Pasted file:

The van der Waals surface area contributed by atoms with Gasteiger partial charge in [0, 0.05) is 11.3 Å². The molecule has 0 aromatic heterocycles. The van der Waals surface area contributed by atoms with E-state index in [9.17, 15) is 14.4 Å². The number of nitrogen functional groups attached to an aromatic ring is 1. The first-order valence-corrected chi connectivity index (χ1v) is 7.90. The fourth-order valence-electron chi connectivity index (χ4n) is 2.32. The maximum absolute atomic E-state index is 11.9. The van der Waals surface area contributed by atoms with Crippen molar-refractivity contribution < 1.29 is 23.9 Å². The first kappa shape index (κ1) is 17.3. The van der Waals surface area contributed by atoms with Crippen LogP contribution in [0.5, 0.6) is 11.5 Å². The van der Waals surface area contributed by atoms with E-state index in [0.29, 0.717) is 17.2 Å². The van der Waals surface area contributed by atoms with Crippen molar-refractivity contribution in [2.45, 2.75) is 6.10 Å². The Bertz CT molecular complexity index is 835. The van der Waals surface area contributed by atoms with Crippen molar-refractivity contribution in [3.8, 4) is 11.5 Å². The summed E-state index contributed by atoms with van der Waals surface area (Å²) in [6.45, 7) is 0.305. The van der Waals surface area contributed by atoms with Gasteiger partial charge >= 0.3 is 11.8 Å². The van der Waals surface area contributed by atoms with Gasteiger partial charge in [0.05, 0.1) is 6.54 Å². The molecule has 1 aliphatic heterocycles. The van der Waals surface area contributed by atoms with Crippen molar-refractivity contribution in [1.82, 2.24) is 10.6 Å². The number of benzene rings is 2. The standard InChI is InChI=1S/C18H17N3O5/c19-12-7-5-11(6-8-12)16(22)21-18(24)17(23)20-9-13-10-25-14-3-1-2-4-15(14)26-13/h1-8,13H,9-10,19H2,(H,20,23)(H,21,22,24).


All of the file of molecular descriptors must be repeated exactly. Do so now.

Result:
The van der Waals surface area contributed by atoms with Gasteiger partial charge in [0, 0.05) is 11.3 Å². The molecule has 0 aromatic heterocycles. The van der Waals surface area contributed by atoms with E-state index in [9.17, 15) is 14.4 Å². The number of nitrogen functional groups attached to an aromatic ring is 1. The first-order valence-corrected chi connectivity index (χ1v) is 7.90. The fourth-order valence-electron chi connectivity index (χ4n) is 2.32. The maximum absolute atomic E-state index is 11.9. The van der Waals surface area contributed by atoms with Crippen molar-refractivity contribution < 1.29 is 23.9 Å². The first kappa shape index (κ1) is 17.3. The van der Waals surface area contributed by atoms with Crippen LogP contribution in [0.5, 0.6) is 11.5 Å². The van der Waals surface area contributed by atoms with E-state index in [0.29, 0.717) is 17.2 Å². The van der Waals surface area contributed by atoms with Crippen molar-refractivity contribution in [2.45, 2.75) is 6.10 Å². The Bertz CT molecular complexity index is 835. The van der Waals surface area contributed by atoms with Crippen molar-refractivity contribution in [3.8, 4) is 11.5 Å². The summed E-state index contributed by atoms with van der Waals surface area (Å²) in [6.45, 7) is 0.305. The van der Waals surface area contributed by atoms with Gasteiger partial charge >= 0.3 is 11.8 Å². The van der Waals surface area contributed by atoms with Gasteiger partial charge in [0.05, 0.1) is 6.54 Å². The molecule has 1 aliphatic heterocycles. The van der Waals surface area contributed by atoms with Crippen molar-refractivity contribution in [1.82, 2.24) is 10.6 Å². The number of benzene rings is 2. The standard InChI is InChI=1S/C18H17N3O5/c19-12-7-5-11(6-8-12)16(22)21-18(24)17(23)20-9-13-10-25-14-3-1-2-4-15(14)26-13/h1-8,13H,9-10,19H2,(H,20,23)(H,21,22,24).